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Ennin's Life and Journey

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Ennin's Life and Journey
By Indrajala (Jeffrey Kotyk)

I have an interest in travel journals and in particular those of bygone eras. In the Buddhist context I enjoy reading the journals and histories of past pilgrims who often travelled great distances on foot in pursuit of the Dharma. I find this extremely inspiring as they often went at great risk to arrive at their destinations, facing numerous dangers and difficulties along the way.

Here I would like to take a look at the life of Ennin 圓仁 (794-864), a notable Japanese Tendai monk who lived during the Heian period 平安 (794-1185). He lived about a century before Murasaki Shikibu, the author of the Tale of Genji, was born.

In his teenage years he served under Saichō 最澄 (767–822), the founder of Tendai in Japan, who had recently returned from China. In 816 he received full bhikṣu precepts at Tōdai-ji in Nara at the age of twenty-three. Two decades later Ennin applied for permission to embark on the diplomatic envoy to China with Fujiwara no Tsunetsugu. Formally his duty was to further study Tiantai 天台 (in Japanese pronounced Tendai) doctrine in China, though it seems his real intent was to study Mikkyō 密教 or esoteric practices.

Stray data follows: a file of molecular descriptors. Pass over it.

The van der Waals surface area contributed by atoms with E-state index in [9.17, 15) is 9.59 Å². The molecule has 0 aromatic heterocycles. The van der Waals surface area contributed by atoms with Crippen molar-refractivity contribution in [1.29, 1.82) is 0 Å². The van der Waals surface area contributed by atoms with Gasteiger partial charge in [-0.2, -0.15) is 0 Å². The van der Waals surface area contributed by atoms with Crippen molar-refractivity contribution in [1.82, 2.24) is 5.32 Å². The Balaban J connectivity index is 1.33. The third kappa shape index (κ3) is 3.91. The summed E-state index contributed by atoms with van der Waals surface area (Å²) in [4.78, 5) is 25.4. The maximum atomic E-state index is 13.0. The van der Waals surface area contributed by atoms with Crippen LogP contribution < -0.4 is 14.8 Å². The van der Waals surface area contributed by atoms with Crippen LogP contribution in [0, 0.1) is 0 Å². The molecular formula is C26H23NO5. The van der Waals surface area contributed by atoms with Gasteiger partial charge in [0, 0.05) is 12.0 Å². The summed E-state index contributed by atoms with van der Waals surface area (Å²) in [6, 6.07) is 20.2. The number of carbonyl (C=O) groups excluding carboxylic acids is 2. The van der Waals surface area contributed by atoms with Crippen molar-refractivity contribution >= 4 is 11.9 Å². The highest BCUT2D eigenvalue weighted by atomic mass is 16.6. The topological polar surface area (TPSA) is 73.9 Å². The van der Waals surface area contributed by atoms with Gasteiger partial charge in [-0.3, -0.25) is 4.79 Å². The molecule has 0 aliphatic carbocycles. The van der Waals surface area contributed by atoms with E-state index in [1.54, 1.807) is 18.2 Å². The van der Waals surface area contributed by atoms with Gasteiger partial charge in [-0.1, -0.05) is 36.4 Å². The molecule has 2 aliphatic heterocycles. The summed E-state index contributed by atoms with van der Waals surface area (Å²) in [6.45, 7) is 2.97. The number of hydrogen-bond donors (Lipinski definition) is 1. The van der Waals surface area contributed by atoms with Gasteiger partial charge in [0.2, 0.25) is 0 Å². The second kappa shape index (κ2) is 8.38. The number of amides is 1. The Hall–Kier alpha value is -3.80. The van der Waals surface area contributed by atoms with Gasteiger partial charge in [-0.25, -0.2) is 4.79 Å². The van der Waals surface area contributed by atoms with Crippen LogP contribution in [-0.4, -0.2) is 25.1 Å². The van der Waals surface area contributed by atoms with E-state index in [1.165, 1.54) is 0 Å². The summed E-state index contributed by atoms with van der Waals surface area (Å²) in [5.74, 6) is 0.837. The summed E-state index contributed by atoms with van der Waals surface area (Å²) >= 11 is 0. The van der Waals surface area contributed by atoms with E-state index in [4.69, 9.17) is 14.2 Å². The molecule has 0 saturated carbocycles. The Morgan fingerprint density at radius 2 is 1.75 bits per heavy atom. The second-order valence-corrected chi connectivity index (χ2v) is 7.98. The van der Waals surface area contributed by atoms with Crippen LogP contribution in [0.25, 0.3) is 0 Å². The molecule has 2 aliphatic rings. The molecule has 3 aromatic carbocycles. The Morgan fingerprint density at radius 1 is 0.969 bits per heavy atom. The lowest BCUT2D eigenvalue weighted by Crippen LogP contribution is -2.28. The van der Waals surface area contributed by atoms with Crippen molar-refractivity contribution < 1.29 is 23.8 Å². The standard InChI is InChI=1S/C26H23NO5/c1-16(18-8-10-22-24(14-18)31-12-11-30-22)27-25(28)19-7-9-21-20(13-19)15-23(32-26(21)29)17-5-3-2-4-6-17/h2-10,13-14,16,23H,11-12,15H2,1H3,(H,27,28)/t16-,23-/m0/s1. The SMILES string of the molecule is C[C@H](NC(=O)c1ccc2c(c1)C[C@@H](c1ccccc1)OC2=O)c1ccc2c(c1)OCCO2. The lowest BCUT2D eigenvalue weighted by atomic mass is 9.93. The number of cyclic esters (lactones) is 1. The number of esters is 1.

In 838 he arrived in Yangzhou, but not before having a dangerous voyage at sea that nearly saw him shipwrecked. The following year he was told by the local officials that visiting Mount Tiantai was unacceptable given that he was part of a diplomatic mission, and not a formal scholar. He was told he would have to leave with his fellow countrymen. Nevertheless, he decided to stay behind albeit with a word of strong caution from his superior in the envoy. The laws of the Great Tang were much stricter than in Japan, he warned. This was actually quite true given how travel throughout the country required burdensome documentation, which in the case of Ennin often delayed him considerably. The Tang empire employed intrusive levels of policing.